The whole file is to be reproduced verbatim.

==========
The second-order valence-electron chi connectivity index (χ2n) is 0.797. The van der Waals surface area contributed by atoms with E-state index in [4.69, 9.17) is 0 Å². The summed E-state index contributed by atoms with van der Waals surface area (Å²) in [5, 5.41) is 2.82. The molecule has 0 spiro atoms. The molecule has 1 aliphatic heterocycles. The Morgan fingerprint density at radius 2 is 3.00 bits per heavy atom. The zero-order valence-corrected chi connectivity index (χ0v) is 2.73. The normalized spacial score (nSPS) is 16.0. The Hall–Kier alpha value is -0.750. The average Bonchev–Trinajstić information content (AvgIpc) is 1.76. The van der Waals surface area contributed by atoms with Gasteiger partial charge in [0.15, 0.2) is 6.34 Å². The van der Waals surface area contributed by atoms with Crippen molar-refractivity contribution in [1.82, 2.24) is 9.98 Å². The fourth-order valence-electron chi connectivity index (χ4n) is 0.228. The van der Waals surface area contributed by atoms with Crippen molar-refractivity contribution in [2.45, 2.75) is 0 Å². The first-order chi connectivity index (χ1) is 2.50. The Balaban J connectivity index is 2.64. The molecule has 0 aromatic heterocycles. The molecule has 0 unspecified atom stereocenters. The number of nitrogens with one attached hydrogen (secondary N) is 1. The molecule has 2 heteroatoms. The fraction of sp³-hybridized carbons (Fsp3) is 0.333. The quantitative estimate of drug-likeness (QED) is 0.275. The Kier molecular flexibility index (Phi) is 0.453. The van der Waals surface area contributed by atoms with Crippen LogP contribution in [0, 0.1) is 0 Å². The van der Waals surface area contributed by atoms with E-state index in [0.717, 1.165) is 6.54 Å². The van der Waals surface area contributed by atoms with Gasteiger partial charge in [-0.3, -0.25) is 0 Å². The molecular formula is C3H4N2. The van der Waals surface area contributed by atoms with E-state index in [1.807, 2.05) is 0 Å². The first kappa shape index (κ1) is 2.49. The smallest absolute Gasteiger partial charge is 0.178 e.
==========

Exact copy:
The second-order valence-electron chi connectivity index (χ2n) is 0.797. The van der Waals surface area contributed by atoms with E-state index in [4.69, 9.17) is 0 Å². The summed E-state index contributed by atoms with van der Waals surface area (Å²) in [5, 5.41) is 2.82. The molecule has 0 spiro atoms. The molecule has 1 aliphatic heterocycles. The Morgan fingerprint density at radius 2 is 3.00 bits per heavy atom. The zero-order valence-corrected chi connectivity index (χ0v) is 2.73. The normalized spacial score (nSPS) is 16.0. The Hall–Kier alpha value is -0.750. The average Bonchev–Trinajstić information content (AvgIpc) is 1.76. The van der Waals surface area contributed by atoms with Gasteiger partial charge in [0.15, 0.2) is 6.34 Å². The van der Waals surface area contributed by atoms with Crippen molar-refractivity contribution in [1.82, 2.24) is 9.98 Å². The fourth-order valence-electron chi connectivity index (χ4n) is 0.228. The van der Waals surface area contributed by atoms with Crippen molar-refractivity contribution in [2.45, 2.75) is 0 Å². The first-order chi connectivity index (χ1) is 2.50. The Balaban J connectivity index is 2.64. The molecule has 0 aromatic heterocycles. The molecule has 0 unspecified atom stereocenters. The number of nitrogens with one attached hydrogen (secondary N) is 1. The molecule has 2 heteroatoms. The fraction of sp³-hybridized carbons (Fsp3) is 0.333. The quantitative estimate of drug-likeness (QED) is 0.275. The Kier molecular flexibility index (Phi) is 0.453. The van der Waals surface area contributed by atoms with Crippen LogP contribution in [0, 0.1) is 0 Å². The van der Waals surface area contributed by atoms with E-state index in [0.717, 1.165) is 6.54 Å². The van der Waals surface area contributed by atoms with Gasteiger partial charge in [-0.3, -0.25) is 0 Å². The molecular formula is C3H4N2. The van der Waals surface area contributed by atoms with E-state index in [1.807, 2.05) is 0 Å². The first kappa shape index (κ1) is 2.49. The smallest absolute Gasteiger partial charge is 0.178 e.